By Gabriella Lacombe
At the moment, I and the other most unfortunate of really fortunate souls known as “college students” are taking exams, and finishing all of the projects our professors forgot to assign at any other part of the year. It’s tough knowing that you need to be studying, and also knowing that you’d much rather be:
- Drinking (not soda)
- Binge watching your favorite TV show
- Maybe making out
With this kind of stress mounting, everyone finds a way to cope. I relieve stress by cooking, because I love saying that I am “exploring a culture” while blowing all of my money on bread or pâté, and then eating that bread or pâté. All of it. Sometimes with friends, sometimes by myself, because I can be a woman making a sandwich and still be as independent as a komodo dragon (female komodo dragons can, without having sex, lay eggs that develop into male offspring. You learned something today).
This past Thursday, I made bánh mì. Now, “bánh mì” actually just means “bread” in Vietnamese, and since it’s annoying enough to hear terms like “shrimp scampi” and “chai tea” used regularly (both of those mean the same word twice), I specifically made bánh mì thịt nướng—BAHN-me-tit-Nuung–, which literally translated is “bread grilled meat”, but the correct translation is “grilled pork sandwich”. Made with pork pâté, ham, marinated pork loin, pickled carrot and daikon, cilantro, and jalapeño all cradled in a baguette – the bánh mì thịt nướng is a food history lesson in Vietnam’s past as a French colony, fusing the two culinary profiles together before “fusion restaurants” were even a thing. How very hipster of you, Vietnam.
The ingredients I used:
For the filling
- Pork pâté, enough to cover one side of the baguette
- Dry smoked ham, about 3 slices per sandwich
- Pork loin, cut into 2cm strips
- 2 Jalapeños
For quick-pickled carrot and daikon
- 1 large carrot, peeled and julienned
- 8 cm chunk of daikon, peeled and julienned
- 1 tsp sugar
- 1 tsp salt
For the marinade
- Fish sauce, to taste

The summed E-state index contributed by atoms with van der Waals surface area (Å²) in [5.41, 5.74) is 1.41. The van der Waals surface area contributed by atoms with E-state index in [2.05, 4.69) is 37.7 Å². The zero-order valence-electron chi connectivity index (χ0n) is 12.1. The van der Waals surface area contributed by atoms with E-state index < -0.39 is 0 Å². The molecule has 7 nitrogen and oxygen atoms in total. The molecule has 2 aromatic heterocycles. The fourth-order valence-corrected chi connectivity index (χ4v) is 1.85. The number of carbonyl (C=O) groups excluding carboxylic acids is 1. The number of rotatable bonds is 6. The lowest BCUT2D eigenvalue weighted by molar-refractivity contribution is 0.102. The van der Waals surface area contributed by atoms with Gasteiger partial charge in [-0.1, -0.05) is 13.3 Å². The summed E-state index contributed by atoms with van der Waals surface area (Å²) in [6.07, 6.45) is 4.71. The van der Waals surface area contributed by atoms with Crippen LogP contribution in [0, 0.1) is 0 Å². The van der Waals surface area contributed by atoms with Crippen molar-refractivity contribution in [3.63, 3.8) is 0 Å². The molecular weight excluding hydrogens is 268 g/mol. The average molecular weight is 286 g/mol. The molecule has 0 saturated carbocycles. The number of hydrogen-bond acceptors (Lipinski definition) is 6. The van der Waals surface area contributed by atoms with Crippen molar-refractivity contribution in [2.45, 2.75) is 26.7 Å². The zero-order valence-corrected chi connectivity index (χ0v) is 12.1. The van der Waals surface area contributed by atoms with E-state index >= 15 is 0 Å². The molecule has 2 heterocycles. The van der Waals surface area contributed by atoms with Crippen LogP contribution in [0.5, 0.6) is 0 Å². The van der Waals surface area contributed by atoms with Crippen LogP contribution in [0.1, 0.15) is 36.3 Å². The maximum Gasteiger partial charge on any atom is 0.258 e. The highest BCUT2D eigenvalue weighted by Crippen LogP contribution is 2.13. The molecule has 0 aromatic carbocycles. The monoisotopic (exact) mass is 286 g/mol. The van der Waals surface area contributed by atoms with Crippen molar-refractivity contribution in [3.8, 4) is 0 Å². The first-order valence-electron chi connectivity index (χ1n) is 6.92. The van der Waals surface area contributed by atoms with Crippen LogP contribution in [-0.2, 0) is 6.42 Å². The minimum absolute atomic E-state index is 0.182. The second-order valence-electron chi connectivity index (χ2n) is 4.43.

- Soy sauce, to taste
- 1 tbs sugar
- Salt and pepper, to taste
Of all the ingredients, I was surprised to find that my favorite was a condiment—I’m talking about fish sauce. Fish sauce is a very common ingredient in Southeast Asian cuisine, and you’ve probably had it already if you eat Thai or Vietnamese food. Amber-colored and typically made from anchovies, salt, and water, it has a salty/tangy/umami character that makes me clutch my rosary beads just thinking about it. It’s pungent, almost sour smelling, but even if you don’t like fish, just try it. You’re putting it on something else, not taking a shot of it.
If you are hesitant about Vietnamese food, let me say this: my first experience with Vietnamese food was not a happy one. I had phở (pronounced Fuh) and I’m fairly certain that, at this particular restaurant, the broth was made from toilet water. But, as my version of the old adage goes, “I’ll try anything once, and then usually multiple times until I am granted the whip-lash of realization that I could be leading a better life”. Take note, exes. I knew Vietnamese cuisine and I had something special, and that Vietnam still had a lot to offer. At least, this is what my stomach told my heart. So I returned. And I didn’t regret it for a fish sauce-stained moment.
If you want to recreate my particular recipe, a combination of guess work and stuff I read on the internet, here is my process!
—– bánh mì thịt nướng—–
To prepare the pork loin, get your meat pre-sliced or slice it yourself, which is what I did because I have trust issues. Put it in a bowl, throw in fish sauce, soy sauce, and sugar to your liking. Minced garlic could be good in here as well. Leave it in the fridge for at least half an hour. Once it’s marinated, take it out, throw it in a on a grill or in pan over medium heat, and add salt and pepper to taste. I wait until cooking to use salt because I think that marinating with salt dries meat up. Cook your pork until it is white all the way through.
To make the pickled carrot and daikon, just throw all of it in a bowl with the sugar and salt and let it sit for at least 15 minutes. The salt and sugar will draw moisture out of the carrot and daikon. Once time is up, you should be able to twist the julienned pieces without them snapping. Drain the excess liquid and set aside.
Now it’s time to assemble your glorious bánh mì thịt nướng. Light a candle, put on some mood music. Cut your baguette lengthwise, but not all the way through. Spread mayonnaise on both sides, then the pâté on one side. Next, add a layer of pork loin, then add the ham, pickled carrot and daikon, cilantro, and top with sliced jalapeño—let people know about this before they eat it, because not everyone likes that much heat. A warning, this sandwich is going to be dense. But now you can eat it!